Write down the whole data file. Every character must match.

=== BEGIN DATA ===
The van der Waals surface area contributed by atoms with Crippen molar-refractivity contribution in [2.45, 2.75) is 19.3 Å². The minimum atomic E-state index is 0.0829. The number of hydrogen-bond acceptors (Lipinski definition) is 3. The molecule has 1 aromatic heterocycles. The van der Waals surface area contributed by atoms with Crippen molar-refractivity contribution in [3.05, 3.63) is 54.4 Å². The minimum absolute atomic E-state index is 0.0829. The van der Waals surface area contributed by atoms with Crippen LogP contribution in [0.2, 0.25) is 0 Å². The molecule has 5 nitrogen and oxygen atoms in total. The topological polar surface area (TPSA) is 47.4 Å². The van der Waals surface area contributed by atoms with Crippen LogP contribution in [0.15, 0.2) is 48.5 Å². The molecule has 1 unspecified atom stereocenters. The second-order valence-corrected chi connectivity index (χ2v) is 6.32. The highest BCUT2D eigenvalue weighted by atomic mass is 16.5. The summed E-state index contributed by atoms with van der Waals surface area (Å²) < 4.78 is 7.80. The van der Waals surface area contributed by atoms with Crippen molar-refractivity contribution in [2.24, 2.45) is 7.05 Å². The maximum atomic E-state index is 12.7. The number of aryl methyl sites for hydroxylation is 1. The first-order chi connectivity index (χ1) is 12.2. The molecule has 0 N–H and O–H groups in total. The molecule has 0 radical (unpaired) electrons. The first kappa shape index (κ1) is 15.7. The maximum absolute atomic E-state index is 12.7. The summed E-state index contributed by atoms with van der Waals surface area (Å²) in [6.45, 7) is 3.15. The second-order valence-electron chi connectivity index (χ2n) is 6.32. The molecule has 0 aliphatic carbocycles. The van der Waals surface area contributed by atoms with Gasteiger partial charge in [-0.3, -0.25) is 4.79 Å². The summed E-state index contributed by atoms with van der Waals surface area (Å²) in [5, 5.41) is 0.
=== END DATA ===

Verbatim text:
The van der Waals surface area contributed by atoms with Crippen molar-refractivity contribution in [2.45, 2.75) is 19.3 Å². The minimum atomic E-state index is 0.0829. The number of hydrogen-bond acceptors (Lipinski definition) is 3. The molecule has 1 aromatic heterocycles. The van der Waals surface area contributed by atoms with Crippen molar-refractivity contribution in [3.05, 3.63) is 54.4 Å². The minimum absolute atomic E-state index is 0.0829. The van der Waals surface area contributed by atoms with Crippen LogP contribution in [0.2, 0.25) is 0 Å². The molecule has 5 nitrogen and oxygen atoms in total. The topological polar surface area (TPSA) is 47.4 Å². The van der Waals surface area contributed by atoms with Crippen LogP contribution in [0.15, 0.2) is 48.5 Å². The molecule has 1 unspecified atom stereocenters. The second-order valence-corrected chi connectivity index (χ2v) is 6.32. The highest BCUT2D eigenvalue weighted by atomic mass is 16.5. The summed E-state index contributed by atoms with van der Waals surface area (Å²) < 4.78 is 7.80. The van der Waals surface area contributed by atoms with Crippen molar-refractivity contribution in [2.24, 2.45) is 7.05 Å². The maximum atomic E-state index is 12.7. The number of aryl methyl sites for hydroxylation is 1. The first-order chi connectivity index (χ1) is 12.2. The molecule has 0 N–H and O–H groups in total. The molecule has 0 radical (unpaired) electrons. The first kappa shape index (κ1) is 15.7. The maximum absolute atomic E-state index is 12.7. The summed E-state index contributed by atoms with van der Waals surface area (Å²) in [6.45, 7) is 3.15. The second-order valence-electron chi connectivity index (χ2n) is 6.32. The molecule has 0 aliphatic carbocycles. The van der Waals surface area contributed by atoms with Gasteiger partial charge in [-0.3, -0.25) is 4.79 Å². The summed E-state index contributed by atoms with van der Waals surface area (Å²) in [5, 5.41) is 0.